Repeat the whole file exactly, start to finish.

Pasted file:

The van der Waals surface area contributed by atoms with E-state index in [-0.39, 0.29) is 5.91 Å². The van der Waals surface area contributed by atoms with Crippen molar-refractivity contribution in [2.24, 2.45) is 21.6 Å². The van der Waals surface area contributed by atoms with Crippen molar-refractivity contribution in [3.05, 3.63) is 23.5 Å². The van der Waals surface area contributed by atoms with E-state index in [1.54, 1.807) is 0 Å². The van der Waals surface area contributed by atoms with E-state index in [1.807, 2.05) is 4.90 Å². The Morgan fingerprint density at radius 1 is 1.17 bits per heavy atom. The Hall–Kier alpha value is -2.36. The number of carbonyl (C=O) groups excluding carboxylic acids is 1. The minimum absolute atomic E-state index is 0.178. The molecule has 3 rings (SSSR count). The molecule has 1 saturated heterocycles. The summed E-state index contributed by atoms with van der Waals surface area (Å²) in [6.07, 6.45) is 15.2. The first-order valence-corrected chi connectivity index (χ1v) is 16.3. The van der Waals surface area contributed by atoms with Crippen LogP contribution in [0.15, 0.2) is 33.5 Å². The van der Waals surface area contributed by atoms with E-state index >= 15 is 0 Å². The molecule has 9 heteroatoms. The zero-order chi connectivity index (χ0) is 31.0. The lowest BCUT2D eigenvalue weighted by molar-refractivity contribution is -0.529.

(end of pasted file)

The van der Waals surface area contributed by atoms with E-state index in [-0.39, 0.29) is 5.91 Å². The van der Waals surface area contributed by atoms with Crippen molar-refractivity contribution in [2.24, 2.45) is 21.6 Å². The van der Waals surface area contributed by atoms with Crippen molar-refractivity contribution in [3.05, 3.63) is 23.5 Å². The van der Waals surface area contributed by atoms with E-state index in [1.54, 1.807) is 0 Å². The van der Waals surface area contributed by atoms with E-state index in [1.807, 2.05) is 4.90 Å². The Morgan fingerprint density at radius 1 is 1.17 bits per heavy atom. The Hall–Kier alpha value is -2.36. The number of carbonyl (C=O) groups excluding carboxylic acids is 1. The minimum absolute atomic E-state index is 0.178. The molecule has 3 rings (SSSR count). The molecule has 1 saturated heterocycles. The summed E-state index contributed by atoms with van der Waals surface area (Å²) in [6.07, 6.45) is 15.2. The first-order valence-corrected chi connectivity index (χ1v) is 16.3. The van der Waals surface area contributed by atoms with Crippen LogP contribution in [0.15, 0.2) is 33.5 Å². The van der Waals surface area contributed by atoms with E-state index >= 15 is 0 Å². The molecule has 9 heteroatoms. The zero-order chi connectivity index (χ0) is 31.0. The lowest BCUT2D eigenvalue weighted by molar-refractivity contribution is -0.529.